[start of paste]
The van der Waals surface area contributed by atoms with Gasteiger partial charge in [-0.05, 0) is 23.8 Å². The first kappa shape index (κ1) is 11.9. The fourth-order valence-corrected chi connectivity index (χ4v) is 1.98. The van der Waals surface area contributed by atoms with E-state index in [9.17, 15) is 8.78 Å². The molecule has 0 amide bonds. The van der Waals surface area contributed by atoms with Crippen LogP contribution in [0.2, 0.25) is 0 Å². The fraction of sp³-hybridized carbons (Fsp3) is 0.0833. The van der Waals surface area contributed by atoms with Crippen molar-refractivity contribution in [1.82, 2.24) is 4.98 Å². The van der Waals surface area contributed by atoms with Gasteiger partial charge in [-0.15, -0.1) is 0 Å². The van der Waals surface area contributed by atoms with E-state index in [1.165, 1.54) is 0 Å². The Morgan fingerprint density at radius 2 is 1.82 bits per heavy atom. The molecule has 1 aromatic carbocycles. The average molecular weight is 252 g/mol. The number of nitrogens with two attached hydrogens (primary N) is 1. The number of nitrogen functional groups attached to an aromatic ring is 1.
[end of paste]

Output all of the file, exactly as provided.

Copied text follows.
The van der Waals surface area contributed by atoms with Gasteiger partial charge in [-0.05, 0) is 23.8 Å². The first kappa shape index (κ1) is 11.9. The fourth-order valence-corrected chi connectivity index (χ4v) is 1.98. The van der Waals surface area contributed by atoms with E-state index in [9.17, 15) is 8.78 Å². The molecule has 0 amide bonds. The van der Waals surface area contributed by atoms with Crippen LogP contribution in [0.2, 0.25) is 0 Å². The fraction of sp³-hybridized carbons (Fsp3) is 0.0833. The van der Waals surface area contributed by atoms with Crippen molar-refractivity contribution in [1.82, 2.24) is 4.98 Å². The van der Waals surface area contributed by atoms with Gasteiger partial charge in [-0.15, -0.1) is 0 Å². The van der Waals surface area contributed by atoms with E-state index in [1.165, 1.54) is 0 Å². The Morgan fingerprint density at radius 2 is 1.82 bits per heavy atom. The molecule has 1 aromatic carbocycles. The average molecular weight is 252 g/mol. The number of nitrogens with two attached hydrogens (primary N) is 1. The number of nitrogen functional groups attached to an aromatic ring is 1.